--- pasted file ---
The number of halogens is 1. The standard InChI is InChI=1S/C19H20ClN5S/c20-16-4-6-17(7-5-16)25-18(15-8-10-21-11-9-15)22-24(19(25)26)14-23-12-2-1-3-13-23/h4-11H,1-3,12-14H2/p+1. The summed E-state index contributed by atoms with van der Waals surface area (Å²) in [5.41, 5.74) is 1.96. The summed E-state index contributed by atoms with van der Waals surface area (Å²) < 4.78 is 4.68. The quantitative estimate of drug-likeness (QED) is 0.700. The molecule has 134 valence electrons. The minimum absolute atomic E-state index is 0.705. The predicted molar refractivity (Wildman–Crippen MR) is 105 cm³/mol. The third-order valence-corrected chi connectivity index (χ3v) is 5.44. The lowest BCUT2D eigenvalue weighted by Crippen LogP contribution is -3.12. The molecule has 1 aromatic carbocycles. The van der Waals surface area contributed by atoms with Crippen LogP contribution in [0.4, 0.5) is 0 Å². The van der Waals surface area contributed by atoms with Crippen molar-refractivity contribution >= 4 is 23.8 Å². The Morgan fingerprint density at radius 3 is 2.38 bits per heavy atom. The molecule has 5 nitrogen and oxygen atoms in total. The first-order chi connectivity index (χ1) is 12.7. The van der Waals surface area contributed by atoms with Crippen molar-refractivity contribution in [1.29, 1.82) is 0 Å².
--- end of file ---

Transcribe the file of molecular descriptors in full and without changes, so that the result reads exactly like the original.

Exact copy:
The number of halogens is 1. The standard InChI is InChI=1S/C19H20ClN5S/c20-16-4-6-17(7-5-16)25-18(15-8-10-21-11-9-15)22-24(19(25)26)14-23-12-2-1-3-13-23/h4-11H,1-3,12-14H2/p+1. The summed E-state index contributed by atoms with van der Waals surface area (Å²) in [5.41, 5.74) is 1.96. The summed E-state index contributed by atoms with van der Waals surface area (Å²) < 4.78 is 4.68. The quantitative estimate of drug-likeness (QED) is 0.700. The molecule has 134 valence electrons. The minimum absolute atomic E-state index is 0.705. The predicted molar refractivity (Wildman–Crippen MR) is 105 cm³/mol. The third-order valence-corrected chi connectivity index (χ3v) is 5.44. The lowest BCUT2D eigenvalue weighted by Crippen LogP contribution is -3.12. The molecule has 1 aromatic carbocycles. The van der Waals surface area contributed by atoms with Crippen LogP contribution in [0.4, 0.5) is 0 Å². The van der Waals surface area contributed by atoms with Crippen molar-refractivity contribution >= 4 is 23.8 Å². The Morgan fingerprint density at radius 3 is 2.38 bits per heavy atom. The molecule has 5 nitrogen and oxygen atoms in total. The first-order chi connectivity index (χ1) is 12.7. The van der Waals surface area contributed by atoms with Crippen molar-refractivity contribution in [1.29, 1.82) is 0 Å².